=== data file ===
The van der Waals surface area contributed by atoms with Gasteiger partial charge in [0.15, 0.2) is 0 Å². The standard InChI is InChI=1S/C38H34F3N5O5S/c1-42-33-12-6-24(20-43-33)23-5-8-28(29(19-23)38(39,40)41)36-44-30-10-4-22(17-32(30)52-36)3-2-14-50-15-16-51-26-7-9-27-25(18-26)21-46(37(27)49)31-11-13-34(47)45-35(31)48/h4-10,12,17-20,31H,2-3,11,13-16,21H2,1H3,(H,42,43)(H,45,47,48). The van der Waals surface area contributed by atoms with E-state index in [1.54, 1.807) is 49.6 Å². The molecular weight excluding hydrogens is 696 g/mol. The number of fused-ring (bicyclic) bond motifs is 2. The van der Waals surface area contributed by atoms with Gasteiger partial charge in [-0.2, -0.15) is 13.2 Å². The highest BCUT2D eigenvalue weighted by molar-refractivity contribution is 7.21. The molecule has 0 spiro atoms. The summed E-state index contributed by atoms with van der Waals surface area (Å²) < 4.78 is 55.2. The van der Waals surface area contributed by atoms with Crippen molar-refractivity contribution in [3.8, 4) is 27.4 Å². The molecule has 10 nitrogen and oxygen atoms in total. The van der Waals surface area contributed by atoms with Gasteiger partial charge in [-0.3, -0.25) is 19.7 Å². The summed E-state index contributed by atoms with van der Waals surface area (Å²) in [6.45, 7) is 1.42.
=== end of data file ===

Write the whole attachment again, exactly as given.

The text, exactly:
The van der Waals surface area contributed by atoms with Gasteiger partial charge in [0.15, 0.2) is 0 Å². The standard InChI is InChI=1S/C38H34F3N5O5S/c1-42-33-12-6-24(20-43-33)23-5-8-28(29(19-23)38(39,40)41)36-44-30-10-4-22(17-32(30)52-36)3-2-14-50-15-16-51-26-7-9-27-25(18-26)21-46(37(27)49)31-11-13-34(47)45-35(31)48/h4-10,12,17-20,31H,2-3,11,13-16,21H2,1H3,(H,42,43)(H,45,47,48). The van der Waals surface area contributed by atoms with E-state index in [1.54, 1.807) is 49.6 Å². The molecular weight excluding hydrogens is 696 g/mol. The number of fused-ring (bicyclic) bond motifs is 2. The van der Waals surface area contributed by atoms with Gasteiger partial charge in [-0.2, -0.15) is 13.2 Å². The highest BCUT2D eigenvalue weighted by molar-refractivity contribution is 7.21. The molecule has 0 spiro atoms. The summed E-state index contributed by atoms with van der Waals surface area (Å²) < 4.78 is 55.2. The van der Waals surface area contributed by atoms with Crippen molar-refractivity contribution in [3.8, 4) is 27.4 Å². The molecule has 10 nitrogen and oxygen atoms in total. The van der Waals surface area contributed by atoms with Gasteiger partial charge in [-0.3, -0.25) is 19.7 Å². The summed E-state index contributed by atoms with van der Waals surface area (Å²) in [6.45, 7) is 1.42.